Numbers have different representations depending on the
bases on which they are expressed.

For example, in base 3, number 12 is written as 110 but
in base 8 it is written as 14.

For this problem your program will presented with a sequence
of pairs of integers. Let’s call the members of a pair X and Y.

What your program is to do is determine the smallest
base for X and the smallest base for Y (likely different from that for
X) so that X and Y represent the same value.

Consider, for example, the integers 12 and 5. Certainly
these are not equal if base 10 is used for each. But suppose 12 was a base
3 number and 5 was a base 6 number?

12 base 3 = 1 × 3 + 2 × 1, or 5 base 10,
and certainly 5 in any base is equal to 5 base 10. So 12 and 5 can be equal,
if you select the right bases for each of them!

**Input:**

On each line of the input data there will be a pair of
integers, X and Y, separated by one or more blanks; leading and trailing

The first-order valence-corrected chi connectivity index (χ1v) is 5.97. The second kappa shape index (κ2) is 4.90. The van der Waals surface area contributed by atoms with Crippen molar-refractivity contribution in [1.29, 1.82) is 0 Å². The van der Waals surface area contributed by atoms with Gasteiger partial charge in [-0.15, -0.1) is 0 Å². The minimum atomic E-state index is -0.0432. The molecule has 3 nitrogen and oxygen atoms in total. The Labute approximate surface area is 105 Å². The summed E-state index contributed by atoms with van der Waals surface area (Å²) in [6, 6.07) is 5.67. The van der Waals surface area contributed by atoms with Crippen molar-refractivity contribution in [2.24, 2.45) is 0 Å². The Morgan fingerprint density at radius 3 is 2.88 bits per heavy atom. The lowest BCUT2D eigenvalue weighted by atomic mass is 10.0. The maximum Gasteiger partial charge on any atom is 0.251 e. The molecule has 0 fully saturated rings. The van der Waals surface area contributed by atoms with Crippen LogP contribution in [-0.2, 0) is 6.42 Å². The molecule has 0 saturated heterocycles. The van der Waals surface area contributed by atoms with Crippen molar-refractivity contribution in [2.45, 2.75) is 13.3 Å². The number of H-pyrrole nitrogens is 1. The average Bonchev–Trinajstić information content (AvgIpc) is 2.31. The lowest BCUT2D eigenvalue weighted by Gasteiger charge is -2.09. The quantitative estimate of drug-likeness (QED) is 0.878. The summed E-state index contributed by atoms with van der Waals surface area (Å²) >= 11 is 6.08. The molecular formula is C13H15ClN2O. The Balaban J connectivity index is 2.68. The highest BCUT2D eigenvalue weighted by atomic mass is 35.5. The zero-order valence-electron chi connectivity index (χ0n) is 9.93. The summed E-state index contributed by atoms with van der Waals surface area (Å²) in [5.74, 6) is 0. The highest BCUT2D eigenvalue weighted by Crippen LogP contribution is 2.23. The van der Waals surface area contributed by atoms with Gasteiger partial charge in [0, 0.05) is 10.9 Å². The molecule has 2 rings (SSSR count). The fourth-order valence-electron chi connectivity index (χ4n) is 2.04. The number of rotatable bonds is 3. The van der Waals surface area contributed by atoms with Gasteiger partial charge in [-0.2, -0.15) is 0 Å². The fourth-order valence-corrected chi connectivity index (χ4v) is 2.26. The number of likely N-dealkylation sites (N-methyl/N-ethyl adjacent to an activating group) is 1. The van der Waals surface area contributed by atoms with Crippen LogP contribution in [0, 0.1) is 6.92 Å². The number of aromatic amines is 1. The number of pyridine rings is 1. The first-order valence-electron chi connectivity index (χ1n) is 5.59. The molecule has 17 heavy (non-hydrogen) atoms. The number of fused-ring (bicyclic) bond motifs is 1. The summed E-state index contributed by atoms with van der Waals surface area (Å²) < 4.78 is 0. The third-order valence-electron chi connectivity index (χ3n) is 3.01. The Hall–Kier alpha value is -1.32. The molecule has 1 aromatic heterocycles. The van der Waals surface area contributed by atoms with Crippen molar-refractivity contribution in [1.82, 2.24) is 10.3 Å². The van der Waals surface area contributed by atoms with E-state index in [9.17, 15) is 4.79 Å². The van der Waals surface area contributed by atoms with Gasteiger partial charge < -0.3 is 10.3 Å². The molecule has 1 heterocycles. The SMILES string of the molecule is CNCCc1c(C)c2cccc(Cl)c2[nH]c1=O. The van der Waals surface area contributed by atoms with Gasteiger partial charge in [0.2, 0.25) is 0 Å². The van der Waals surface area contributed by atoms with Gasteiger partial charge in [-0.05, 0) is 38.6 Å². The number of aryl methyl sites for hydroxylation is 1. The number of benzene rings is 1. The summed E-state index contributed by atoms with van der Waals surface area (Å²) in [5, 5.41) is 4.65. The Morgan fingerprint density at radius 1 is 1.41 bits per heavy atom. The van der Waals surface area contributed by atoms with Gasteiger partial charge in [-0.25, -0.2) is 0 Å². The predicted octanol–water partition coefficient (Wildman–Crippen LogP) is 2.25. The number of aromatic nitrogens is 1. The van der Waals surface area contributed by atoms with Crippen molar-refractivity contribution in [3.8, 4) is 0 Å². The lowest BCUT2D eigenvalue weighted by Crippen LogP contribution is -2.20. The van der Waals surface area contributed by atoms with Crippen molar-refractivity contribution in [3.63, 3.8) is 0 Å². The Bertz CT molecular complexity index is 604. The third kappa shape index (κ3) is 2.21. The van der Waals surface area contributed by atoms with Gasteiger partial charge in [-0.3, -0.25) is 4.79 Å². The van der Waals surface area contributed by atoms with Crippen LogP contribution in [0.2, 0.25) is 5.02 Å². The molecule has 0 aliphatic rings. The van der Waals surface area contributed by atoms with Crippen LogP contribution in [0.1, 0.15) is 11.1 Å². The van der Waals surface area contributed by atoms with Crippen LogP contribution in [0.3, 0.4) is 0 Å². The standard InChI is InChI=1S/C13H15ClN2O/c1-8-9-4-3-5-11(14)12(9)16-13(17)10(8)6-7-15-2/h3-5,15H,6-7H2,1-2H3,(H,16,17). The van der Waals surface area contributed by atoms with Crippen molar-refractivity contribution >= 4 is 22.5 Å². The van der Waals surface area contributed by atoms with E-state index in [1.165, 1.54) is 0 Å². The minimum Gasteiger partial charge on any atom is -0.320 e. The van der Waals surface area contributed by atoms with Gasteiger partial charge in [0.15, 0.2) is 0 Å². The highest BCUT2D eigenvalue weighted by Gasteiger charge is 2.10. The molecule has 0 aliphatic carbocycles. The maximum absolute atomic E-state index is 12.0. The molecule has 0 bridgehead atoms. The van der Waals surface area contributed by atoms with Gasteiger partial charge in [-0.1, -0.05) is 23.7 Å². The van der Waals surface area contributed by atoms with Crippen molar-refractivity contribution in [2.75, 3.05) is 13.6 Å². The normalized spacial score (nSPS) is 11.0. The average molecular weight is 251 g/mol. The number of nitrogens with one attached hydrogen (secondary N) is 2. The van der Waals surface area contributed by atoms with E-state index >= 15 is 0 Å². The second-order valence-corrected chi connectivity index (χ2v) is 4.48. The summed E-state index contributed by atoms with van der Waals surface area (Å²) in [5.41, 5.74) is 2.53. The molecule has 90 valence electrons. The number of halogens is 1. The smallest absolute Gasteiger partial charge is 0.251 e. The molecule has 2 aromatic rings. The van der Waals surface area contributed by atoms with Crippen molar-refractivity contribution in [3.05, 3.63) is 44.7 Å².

blanks may also appear on each line, are are to be ignored.

The bases associated with X and Y will be between 1 and
36 (inclusive), and as noted above, need not be the same for X and Y.

In representing these numbers the digits 0 through 9
have their usual decimal interpretations.

The uppercase alphabetic characters A through Z represent
digits with values 10 through 35, respectively.

The last line of the input will contain nothing but zero
or more blanks (and an end of line, of course), and represents the end
of the data.

There will be no incorrectly formatted data in the input.

**Output:**

For each pair of integers in the input display a message
similar to those shown in the examples shown below.

Of course if the two integers cannot be equal regardless
of the assumed base for each, then print an appropriate message; a suitable
illustration is given in the examples.

**Sample Input:**

12 5

10 A

12 34

123 456

1 2

10 2

**Sample Output:**

12 (base 3) = 5 (base 6)

10 (base 10) = A (base 11)

12 (base 17) = 34 (base 5)

123 is not equal to 456 in any base 2..36

1 is not equal to 2 in any base 2..36

10 (base 2) = 2 (base 3)